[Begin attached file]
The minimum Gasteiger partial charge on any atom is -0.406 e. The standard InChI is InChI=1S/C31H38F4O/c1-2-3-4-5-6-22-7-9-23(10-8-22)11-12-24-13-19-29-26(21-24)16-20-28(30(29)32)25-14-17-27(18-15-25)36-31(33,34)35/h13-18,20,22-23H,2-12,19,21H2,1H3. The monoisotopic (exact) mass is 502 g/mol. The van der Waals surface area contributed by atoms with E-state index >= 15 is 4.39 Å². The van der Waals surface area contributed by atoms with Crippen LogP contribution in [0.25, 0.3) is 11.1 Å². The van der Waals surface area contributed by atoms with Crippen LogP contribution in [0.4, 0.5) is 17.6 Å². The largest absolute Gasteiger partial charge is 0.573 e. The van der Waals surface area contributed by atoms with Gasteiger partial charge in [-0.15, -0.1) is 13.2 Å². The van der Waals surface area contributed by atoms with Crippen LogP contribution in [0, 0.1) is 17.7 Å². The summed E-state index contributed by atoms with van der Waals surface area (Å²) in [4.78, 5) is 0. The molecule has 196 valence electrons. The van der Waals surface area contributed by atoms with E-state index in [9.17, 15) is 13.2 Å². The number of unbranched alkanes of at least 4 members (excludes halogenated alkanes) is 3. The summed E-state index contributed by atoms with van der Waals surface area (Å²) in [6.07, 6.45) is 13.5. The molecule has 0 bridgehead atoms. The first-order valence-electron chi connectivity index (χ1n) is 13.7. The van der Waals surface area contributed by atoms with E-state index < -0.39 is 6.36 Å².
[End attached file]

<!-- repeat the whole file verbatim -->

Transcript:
The minimum Gasteiger partial charge on any atom is -0.406 e. The standard InChI is InChI=1S/C31H38F4O/c1-2-3-4-5-6-22-7-9-23(10-8-22)11-12-24-13-19-29-26(21-24)16-20-28(30(29)32)25-14-17-27(18-15-25)36-31(33,34)35/h13-18,20,22-23H,2-12,19,21H2,1H3. The monoisotopic (exact) mass is 502 g/mol. The van der Waals surface area contributed by atoms with E-state index >= 15 is 4.39 Å². The van der Waals surface area contributed by atoms with Crippen LogP contribution in [0.25, 0.3) is 11.1 Å². The van der Waals surface area contributed by atoms with Crippen LogP contribution in [0.4, 0.5) is 17.6 Å². The largest absolute Gasteiger partial charge is 0.573 e. The van der Waals surface area contributed by atoms with Gasteiger partial charge in [-0.15, -0.1) is 13.2 Å². The van der Waals surface area contributed by atoms with Crippen LogP contribution in [0, 0.1) is 17.7 Å². The summed E-state index contributed by atoms with van der Waals surface area (Å²) in [4.78, 5) is 0. The molecule has 196 valence electrons. The van der Waals surface area contributed by atoms with E-state index in [9.17, 15) is 13.2 Å². The number of unbranched alkanes of at least 4 members (excludes halogenated alkanes) is 3. The summed E-state index contributed by atoms with van der Waals surface area (Å²) in [6.07, 6.45) is 13.5. The molecule has 0 bridgehead atoms. The first-order valence-electron chi connectivity index (χ1n) is 13.7. The van der Waals surface area contributed by atoms with E-state index < -0.39 is 6.36 Å².